The post rooms of UK plc offer an easy target for terrorists, according to the findings of a new survey.
Pitney Bowes Management Services, the document management and mail security company, asked more than 100 leading companies whether they had taken steps to minimise the risk of an attack. Nearly one fifth had never reviewed their post-room security.
Companies responding to the survey included 23 members of the FTSE 100. Despite the increased risk for staff, 91 per cent of companies surveyed still had their post room located centrally at head office. This would also lead to more disruption in the event of a hoax attack.
Sixty-eight per cent of respondents also criticised the quality of government advice on security.
"The Government responses to flooding, the fuel protest and foot and mouth have led many people to question its advice and worry about the support that it is able to give in any civil crisis," said David Leslie of the Emergency Planning Society, a trade body for organisations involved in crisis management.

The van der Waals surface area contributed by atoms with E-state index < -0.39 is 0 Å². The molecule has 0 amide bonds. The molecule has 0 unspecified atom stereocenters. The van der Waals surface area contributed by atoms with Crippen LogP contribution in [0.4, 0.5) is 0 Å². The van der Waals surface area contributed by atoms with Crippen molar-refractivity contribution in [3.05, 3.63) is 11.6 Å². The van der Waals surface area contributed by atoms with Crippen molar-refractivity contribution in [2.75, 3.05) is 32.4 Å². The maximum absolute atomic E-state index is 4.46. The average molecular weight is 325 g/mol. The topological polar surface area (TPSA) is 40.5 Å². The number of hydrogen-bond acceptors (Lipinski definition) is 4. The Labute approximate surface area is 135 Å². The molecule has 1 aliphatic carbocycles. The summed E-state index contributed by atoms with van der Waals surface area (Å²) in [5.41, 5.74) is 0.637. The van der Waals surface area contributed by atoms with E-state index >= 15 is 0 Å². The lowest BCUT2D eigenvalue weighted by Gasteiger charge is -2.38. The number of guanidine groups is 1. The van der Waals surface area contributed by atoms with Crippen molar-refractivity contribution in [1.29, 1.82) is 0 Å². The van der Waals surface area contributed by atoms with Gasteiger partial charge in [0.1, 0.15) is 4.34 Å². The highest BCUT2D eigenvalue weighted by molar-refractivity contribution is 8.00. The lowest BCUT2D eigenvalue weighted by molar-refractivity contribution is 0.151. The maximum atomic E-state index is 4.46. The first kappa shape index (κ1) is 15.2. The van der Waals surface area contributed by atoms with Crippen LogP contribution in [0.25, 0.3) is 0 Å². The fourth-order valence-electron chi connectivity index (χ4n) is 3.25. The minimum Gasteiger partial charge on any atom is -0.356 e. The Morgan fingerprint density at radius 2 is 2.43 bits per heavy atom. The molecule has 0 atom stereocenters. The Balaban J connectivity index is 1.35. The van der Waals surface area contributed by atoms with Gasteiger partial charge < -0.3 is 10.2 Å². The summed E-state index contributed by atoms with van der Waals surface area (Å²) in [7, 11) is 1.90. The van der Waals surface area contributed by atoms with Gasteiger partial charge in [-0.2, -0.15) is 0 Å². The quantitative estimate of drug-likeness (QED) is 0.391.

The anthrax attacks in the US in 2001, which caused several deaths, have raised the profile of post-room security. Forty-six per cent of the companies in the survey thought the risk of a terrorist attack had increased in the last 12 months.
"We are alarmed, but not surprised, that companies continue to have their mail rooms located at important corporate sites," said Ashley Bailey, managing director of Pitney Bowes. "This is not only putting employees at risk, it is also costly for business, considering that every time emergency services are called out to deal with a mail-room incident, be it a terrorist threat or a hoax, the cost to businesses in lost productivity is approximately £62,000 per hour."
According to Scanna MSC, a supplier of scanning equipment, emergency services in the UK are called out for an average of 800 suspect mail packages a year. In 2001, there were 525 false alarms, 280 hoaxes and 35 genuine parcel bombs.
- More about: